Calgary Flames

I apologize for the lack of updates, as school has just gotten underway and I’m still trying to sort things out. But without further ado, let’s continue our countdown.

The Flames are one of the toughest teams to play against in the league. Like previous versions of Darryl Sutter‘s Flames, this year’s version will continue to play the wear-and-tear type of hockey. For the Flames, despite the fact that they aren’t the league’s most talented team, they’re successful in part because of their playing style. Any hockey system or strategy is only as good as the players on the ice, but the Flames’ particular brand of hockey suits their best players, Jarome Iginla and Dion Phaneuf, perfectly. The two players are the faces of the franchise and can hit and score. They’re players that Mike Keenan and Sutter have a penchant for, and gone are Kristian Huselius and Alex Tanguay, talented players, but not quite the ones that fit. Once again, despite another disappointing showing in the playoffs Sutter elected not to give this team a face lift but rather just tinker around with the supporting players, and they’re better for it.

The key for Calgary has always been finding the right winger for Iginla. Tanguay and Huselius were definitely talented enough, but just couldn’t quite mesh with Iginla, and as a result both are gone. Huselius was not going to be re-signed and management wasn’t going to wait any longer for Tanguay to become the player they wanted him to be. And surprisingly, Sutter got an even smaller forward in Mike Cammalleri, who stands 5’9″, 4 inches shorter than the 6’1″ Tanguay. However, Cammalleri plays with a much more noticeable jam and consistency. After an impressive top line, the second line has been almost completely revamped. Craig Conroy is slotted to be the number two centre, but could very well find himself on the checking line if speedster Matt Lombardi shows that he can handle the duties. New addition Todd Bertuzzi, a player that is very well in the Keenan-Sutter mold, is expected to create traffic in front of the net, and with his ability to play either wing effectively, it would not be surprising to see him line up alongside Iginla should the need arise, giving the Flames one of the biggest lines in the West. Rene Bourque, coming off a 10-goal campaign last year with Chicago, is also a question mark, and the second line spot is his to lose. The Flames’ forwards have their share of holes and question marks, but that shouldn’t be a problem if Phaneuf and Aucoin chip in 30-40 goals combined.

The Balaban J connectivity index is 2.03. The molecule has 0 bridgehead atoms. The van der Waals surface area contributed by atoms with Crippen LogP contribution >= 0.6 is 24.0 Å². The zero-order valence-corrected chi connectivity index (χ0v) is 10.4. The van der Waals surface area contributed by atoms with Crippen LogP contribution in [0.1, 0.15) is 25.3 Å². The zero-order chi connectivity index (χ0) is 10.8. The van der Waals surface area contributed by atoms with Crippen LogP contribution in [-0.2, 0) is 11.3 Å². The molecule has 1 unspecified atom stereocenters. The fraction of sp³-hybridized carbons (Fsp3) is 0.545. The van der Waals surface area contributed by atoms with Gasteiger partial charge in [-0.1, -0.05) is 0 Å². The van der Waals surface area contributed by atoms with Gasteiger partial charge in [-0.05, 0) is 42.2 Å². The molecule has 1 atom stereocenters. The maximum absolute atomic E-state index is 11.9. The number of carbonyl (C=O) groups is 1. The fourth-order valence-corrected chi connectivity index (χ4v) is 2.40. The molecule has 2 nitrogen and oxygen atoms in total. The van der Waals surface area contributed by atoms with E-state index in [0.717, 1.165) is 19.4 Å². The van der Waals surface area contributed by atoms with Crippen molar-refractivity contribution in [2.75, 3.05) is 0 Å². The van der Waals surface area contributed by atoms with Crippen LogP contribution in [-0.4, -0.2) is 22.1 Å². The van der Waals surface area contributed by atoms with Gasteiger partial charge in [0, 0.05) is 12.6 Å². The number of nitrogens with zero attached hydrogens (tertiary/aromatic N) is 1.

The Flames have one of the deepest and strongest defensive corps in the league. Anders Eriksson and Rhett Warrener, regulars on any other team, will find themselves starting the season in the AHL with Quad City. The return of Mark Giordano, who played for a year in Russia after failing to come to terms on an extension, will definitely improve the Flames’ puck-moving ability. Cory Sarich and Jim Vandermeer will provide a tough veteran presence on the blueline. Adrian Aucoin will man the point with Phaneuf in what could develop into one of the league’s most dangerous powerplays. They will improve on their 19th ranked powerplay from last season.